I have a set of n texts. Each text is to be assigned a topic by i raters who choose the topic from a set of k discrete topic labels (A, B, C, ... K). So, for each text there are i ratings (categorical data):
On this dataset, I want to calculate inter-rater agreement. Given that there are more than two raters, Fleiss' kappa would be a reasonable choice, since Cohen's kappa measures agreement between two raters only.
Given that both the texts to be annotated as well as the raters who annotate the texts are costly, I need to limit the number of texts or the number of raters; otherwise the study would be too expensive.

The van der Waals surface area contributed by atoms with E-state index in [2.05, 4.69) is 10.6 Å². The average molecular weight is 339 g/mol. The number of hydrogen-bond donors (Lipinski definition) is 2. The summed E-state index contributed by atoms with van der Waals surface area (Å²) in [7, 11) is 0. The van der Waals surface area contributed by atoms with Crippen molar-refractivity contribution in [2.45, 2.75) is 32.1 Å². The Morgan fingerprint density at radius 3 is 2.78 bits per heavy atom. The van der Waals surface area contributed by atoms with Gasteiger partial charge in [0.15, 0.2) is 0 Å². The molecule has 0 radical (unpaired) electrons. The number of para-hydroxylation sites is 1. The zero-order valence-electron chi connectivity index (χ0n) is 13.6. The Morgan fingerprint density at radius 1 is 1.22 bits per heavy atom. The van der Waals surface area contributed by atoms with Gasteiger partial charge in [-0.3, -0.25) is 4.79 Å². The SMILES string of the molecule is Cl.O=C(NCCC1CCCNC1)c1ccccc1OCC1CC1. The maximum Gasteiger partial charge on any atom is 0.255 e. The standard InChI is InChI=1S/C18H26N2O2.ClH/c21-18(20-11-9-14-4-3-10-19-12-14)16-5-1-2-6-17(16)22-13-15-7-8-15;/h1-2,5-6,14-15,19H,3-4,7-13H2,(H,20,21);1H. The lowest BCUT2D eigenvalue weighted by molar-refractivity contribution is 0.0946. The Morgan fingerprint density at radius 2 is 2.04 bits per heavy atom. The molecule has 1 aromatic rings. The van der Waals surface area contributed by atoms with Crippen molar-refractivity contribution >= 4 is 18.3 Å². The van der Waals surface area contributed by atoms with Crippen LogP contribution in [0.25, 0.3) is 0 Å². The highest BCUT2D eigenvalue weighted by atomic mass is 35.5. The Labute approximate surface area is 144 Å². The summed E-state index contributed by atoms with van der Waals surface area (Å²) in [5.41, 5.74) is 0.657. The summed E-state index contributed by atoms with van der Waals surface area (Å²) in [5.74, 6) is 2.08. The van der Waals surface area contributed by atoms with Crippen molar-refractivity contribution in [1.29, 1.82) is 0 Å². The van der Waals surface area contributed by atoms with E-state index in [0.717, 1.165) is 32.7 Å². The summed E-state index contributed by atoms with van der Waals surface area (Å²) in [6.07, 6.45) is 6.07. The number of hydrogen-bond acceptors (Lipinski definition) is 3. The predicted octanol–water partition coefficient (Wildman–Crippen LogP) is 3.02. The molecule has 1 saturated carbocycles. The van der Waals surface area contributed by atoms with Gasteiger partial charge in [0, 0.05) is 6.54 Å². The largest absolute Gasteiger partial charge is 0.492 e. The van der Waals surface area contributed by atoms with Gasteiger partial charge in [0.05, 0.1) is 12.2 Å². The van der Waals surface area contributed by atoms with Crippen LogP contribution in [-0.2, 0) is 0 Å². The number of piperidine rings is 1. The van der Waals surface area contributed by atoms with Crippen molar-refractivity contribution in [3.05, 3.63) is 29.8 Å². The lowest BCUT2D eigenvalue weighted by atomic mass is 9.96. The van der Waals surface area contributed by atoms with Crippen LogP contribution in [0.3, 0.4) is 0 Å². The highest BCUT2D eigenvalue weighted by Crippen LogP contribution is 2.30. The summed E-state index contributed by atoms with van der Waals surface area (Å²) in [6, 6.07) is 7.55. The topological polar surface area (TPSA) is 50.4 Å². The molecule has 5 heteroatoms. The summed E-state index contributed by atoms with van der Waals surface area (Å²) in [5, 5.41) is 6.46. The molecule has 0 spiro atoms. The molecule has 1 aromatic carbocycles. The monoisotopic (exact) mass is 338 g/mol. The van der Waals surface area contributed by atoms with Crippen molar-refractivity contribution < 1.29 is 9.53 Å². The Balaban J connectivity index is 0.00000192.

Now my question: In view of this restriction, which one (number of raters or number of texts) contributes more to the robustness of the inter-rater reliability measure? In other words, is it better to limit the number n of texts to be annotated, or the number i of raters if my goal is to assess how generalisable the obtained results are. The overall goal of the study is to assess how useful the set of k discrete topic labels is for the task of text annotation. Note that the both the raters and the texts in the study are sampled from a potentially very large population of texts/raters. Besides that, the number k of categorical topic labels the raters can choose from is rather high (k equals approximately 200 to 300).